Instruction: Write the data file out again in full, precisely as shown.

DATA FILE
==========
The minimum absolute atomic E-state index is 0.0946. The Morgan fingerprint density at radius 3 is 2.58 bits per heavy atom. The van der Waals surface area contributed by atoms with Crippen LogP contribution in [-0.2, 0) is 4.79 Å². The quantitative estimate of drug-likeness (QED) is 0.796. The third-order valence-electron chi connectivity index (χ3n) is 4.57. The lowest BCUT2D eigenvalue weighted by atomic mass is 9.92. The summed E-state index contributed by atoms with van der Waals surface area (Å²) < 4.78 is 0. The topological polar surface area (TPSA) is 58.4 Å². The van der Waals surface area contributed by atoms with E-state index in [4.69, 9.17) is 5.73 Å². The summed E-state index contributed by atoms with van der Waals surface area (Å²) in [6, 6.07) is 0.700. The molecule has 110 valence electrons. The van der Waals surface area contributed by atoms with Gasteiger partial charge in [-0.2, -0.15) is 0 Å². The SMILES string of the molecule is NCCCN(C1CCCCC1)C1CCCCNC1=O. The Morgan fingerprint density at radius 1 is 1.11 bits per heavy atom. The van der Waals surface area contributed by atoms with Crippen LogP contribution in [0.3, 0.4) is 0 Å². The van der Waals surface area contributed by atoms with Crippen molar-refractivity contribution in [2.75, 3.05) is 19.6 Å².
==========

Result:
The minimum absolute atomic E-state index is 0.0946. The Morgan fingerprint density at radius 3 is 2.58 bits per heavy atom. The van der Waals surface area contributed by atoms with Crippen LogP contribution in [-0.2, 0) is 4.79 Å². The quantitative estimate of drug-likeness (QED) is 0.796. The third-order valence-electron chi connectivity index (χ3n) is 4.57. The lowest BCUT2D eigenvalue weighted by atomic mass is 9.92. The summed E-state index contributed by atoms with van der Waals surface area (Å²) < 4.78 is 0. The topological polar surface area (TPSA) is 58.4 Å². The van der Waals surface area contributed by atoms with E-state index in [4.69, 9.17) is 5.73 Å². The summed E-state index contributed by atoms with van der Waals surface area (Å²) in [6, 6.07) is 0.700. The molecule has 110 valence electrons. The van der Waals surface area contributed by atoms with Gasteiger partial charge in [-0.2, -0.15) is 0 Å². The SMILES string of the molecule is NCCCN(C1CCCCC1)C1CCCCNC1=O. The Morgan fingerprint density at radius 1 is 1.11 bits per heavy atom. The van der Waals surface area contributed by atoms with Crippen LogP contribution in [0.3, 0.4) is 0 Å². The van der Waals surface area contributed by atoms with Crippen molar-refractivity contribution in [2.75, 3.05) is 19.6 Å².